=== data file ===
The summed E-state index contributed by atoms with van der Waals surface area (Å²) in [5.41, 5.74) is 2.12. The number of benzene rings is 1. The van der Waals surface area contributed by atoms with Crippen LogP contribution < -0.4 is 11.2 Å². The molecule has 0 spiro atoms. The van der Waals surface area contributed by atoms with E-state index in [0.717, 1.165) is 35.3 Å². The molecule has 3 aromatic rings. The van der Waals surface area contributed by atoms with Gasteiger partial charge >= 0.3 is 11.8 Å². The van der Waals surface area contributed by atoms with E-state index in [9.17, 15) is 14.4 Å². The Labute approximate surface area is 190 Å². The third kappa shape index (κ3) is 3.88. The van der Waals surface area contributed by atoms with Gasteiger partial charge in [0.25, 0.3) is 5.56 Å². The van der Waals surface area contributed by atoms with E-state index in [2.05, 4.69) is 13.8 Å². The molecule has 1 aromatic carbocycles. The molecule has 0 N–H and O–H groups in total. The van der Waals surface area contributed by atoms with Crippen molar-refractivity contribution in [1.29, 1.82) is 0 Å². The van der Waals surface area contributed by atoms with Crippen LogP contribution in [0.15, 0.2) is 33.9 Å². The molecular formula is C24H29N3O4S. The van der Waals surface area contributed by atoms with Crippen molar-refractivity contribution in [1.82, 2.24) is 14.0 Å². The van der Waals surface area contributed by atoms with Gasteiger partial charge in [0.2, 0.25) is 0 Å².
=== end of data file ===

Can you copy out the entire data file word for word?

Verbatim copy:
The summed E-state index contributed by atoms with van der Waals surface area (Å²) in [5.41, 5.74) is 2.12. The number of benzene rings is 1. The van der Waals surface area contributed by atoms with Crippen LogP contribution < -0.4 is 11.2 Å². The molecule has 0 spiro atoms. The van der Waals surface area contributed by atoms with E-state index in [0.717, 1.165) is 35.3 Å². The molecule has 3 aromatic rings. The van der Waals surface area contributed by atoms with Gasteiger partial charge >= 0.3 is 11.8 Å². The van der Waals surface area contributed by atoms with E-state index in [9.17, 15) is 14.4 Å². The Labute approximate surface area is 190 Å². The third kappa shape index (κ3) is 3.88. The van der Waals surface area contributed by atoms with Gasteiger partial charge in [0.25, 0.3) is 5.56 Å². The van der Waals surface area contributed by atoms with E-state index in [2.05, 4.69) is 13.8 Å². The molecule has 1 aromatic carbocycles. The molecule has 0 N–H and O–H groups in total. The van der Waals surface area contributed by atoms with Crippen molar-refractivity contribution in [1.29, 1.82) is 0 Å². The van der Waals surface area contributed by atoms with Crippen LogP contribution in [0.15, 0.2) is 33.9 Å². The molecular formula is C24H29N3O4S. The van der Waals surface area contributed by atoms with Crippen molar-refractivity contribution in [1.82, 2.24) is 14.0 Å². The van der Waals surface area contributed by atoms with Gasteiger partial charge in [0.2, 0.25) is 0 Å².